I know other writers that jumped on the media tie-in bandwagon to finish my sentence from before that spent years and years, only writing Star Trek books or only writing Buffy the Vampire Slayer or whatever book that they got, and they made a decent living, but that's a huge output that they created, and they own none of it anymore. So they're not reaping any benefit.
There are many of the superhero movies, like the Marvel superhero movies, that have taken huge storylines that somebody wrote for the comics, and that person doesn't even get acknowledged in the credits, so that's a bad thing.
And every one of your listeners is nodding about how those authors got shafted, but not really. That's the contract that they signed and they knew that. They knew what they were doing.
I've had a lot of little things that I created for Star Wars that have appeared in the Star Wars movies or in the Clone Wars TV show. And as a fanboy, I just kind of go, Oh, look at that. That's from my book, but I don't go to the mailbox to see if there's a check there.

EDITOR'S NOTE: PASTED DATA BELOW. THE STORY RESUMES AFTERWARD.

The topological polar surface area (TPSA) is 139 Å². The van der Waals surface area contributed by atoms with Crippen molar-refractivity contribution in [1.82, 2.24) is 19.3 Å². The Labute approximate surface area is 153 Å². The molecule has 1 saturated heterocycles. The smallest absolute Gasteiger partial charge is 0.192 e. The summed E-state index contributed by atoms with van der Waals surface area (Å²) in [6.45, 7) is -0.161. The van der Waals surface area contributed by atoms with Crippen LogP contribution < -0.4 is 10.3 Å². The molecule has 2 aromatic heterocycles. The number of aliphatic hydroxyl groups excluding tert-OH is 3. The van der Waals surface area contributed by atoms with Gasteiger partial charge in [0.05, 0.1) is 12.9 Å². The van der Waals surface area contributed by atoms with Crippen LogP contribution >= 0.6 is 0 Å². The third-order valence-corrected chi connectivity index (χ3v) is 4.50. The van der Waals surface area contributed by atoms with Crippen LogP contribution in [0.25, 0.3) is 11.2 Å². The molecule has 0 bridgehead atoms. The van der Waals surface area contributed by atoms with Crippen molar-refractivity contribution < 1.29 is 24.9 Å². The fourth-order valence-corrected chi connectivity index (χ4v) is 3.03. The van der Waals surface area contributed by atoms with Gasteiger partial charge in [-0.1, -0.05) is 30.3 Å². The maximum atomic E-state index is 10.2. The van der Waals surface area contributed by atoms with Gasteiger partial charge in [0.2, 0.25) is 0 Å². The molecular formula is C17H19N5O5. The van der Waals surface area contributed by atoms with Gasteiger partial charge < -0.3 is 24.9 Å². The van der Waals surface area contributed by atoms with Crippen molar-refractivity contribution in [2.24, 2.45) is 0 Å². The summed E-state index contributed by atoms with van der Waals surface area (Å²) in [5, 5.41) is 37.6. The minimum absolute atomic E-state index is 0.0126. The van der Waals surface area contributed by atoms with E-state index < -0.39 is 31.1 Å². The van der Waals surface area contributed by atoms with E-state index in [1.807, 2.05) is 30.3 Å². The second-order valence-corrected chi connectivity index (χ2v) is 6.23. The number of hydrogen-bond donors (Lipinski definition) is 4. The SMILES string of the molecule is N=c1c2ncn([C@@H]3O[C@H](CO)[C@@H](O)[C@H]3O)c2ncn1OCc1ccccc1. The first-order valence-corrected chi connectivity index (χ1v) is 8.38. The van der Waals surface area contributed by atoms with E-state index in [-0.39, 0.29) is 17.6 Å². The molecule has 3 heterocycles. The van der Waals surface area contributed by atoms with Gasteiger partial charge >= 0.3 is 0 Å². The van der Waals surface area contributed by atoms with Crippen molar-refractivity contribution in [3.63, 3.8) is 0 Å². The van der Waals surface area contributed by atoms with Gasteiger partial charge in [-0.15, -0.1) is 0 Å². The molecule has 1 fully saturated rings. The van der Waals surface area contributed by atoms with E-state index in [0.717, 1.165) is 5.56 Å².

On the other hand, when I was not a full-time writer, when I was just writing books in the evenings and try to get them published and getting them published, but not making enough money to pay all the bills. I was a technical writer. I worked for a research laboratory and I wrote safety procedures.
I wrote respirator safety manuals. I wrote the definitive handbook on chemical protective clothing. One of my biggest sellers all of. I actually have some uber-fans who have gone out to buy my chemical protective clothing book. But that was my job. I got paid to write that book and it got published and the company owns the copyright on that respirator safety manual. It's not like I expected to get royalties on it or anything. That was my job.